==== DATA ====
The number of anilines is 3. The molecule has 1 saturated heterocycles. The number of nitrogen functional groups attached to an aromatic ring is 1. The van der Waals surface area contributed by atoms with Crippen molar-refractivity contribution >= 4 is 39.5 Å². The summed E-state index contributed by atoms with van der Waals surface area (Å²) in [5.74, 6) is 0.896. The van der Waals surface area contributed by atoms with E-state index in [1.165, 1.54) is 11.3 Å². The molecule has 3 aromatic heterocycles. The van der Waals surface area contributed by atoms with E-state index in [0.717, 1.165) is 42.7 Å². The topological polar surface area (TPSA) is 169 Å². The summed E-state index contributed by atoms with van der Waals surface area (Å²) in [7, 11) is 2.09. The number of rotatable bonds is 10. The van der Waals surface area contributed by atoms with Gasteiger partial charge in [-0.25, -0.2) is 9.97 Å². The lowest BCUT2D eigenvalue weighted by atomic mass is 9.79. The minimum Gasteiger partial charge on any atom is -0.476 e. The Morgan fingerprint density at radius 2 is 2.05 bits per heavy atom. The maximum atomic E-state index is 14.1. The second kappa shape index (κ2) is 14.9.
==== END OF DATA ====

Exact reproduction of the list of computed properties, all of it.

The number of anilines is 3. The molecule has 1 saturated heterocycles. The number of nitrogen functional groups attached to an aromatic ring is 1. The van der Waals surface area contributed by atoms with Crippen molar-refractivity contribution >= 4 is 39.5 Å². The summed E-state index contributed by atoms with van der Waals surface area (Å²) in [5.74, 6) is 0.896. The van der Waals surface area contributed by atoms with E-state index in [1.165, 1.54) is 11.3 Å². The molecule has 3 aromatic heterocycles. The van der Waals surface area contributed by atoms with E-state index in [0.717, 1.165) is 42.7 Å². The topological polar surface area (TPSA) is 169 Å². The summed E-state index contributed by atoms with van der Waals surface area (Å²) in [7, 11) is 2.09. The number of rotatable bonds is 10. The van der Waals surface area contributed by atoms with Gasteiger partial charge in [-0.25, -0.2) is 9.97 Å². The lowest BCUT2D eigenvalue weighted by atomic mass is 9.79. The minimum Gasteiger partial charge on any atom is -0.476 e. The Morgan fingerprint density at radius 2 is 2.05 bits per heavy atom. The maximum atomic E-state index is 14.1. The second kappa shape index (κ2) is 14.9.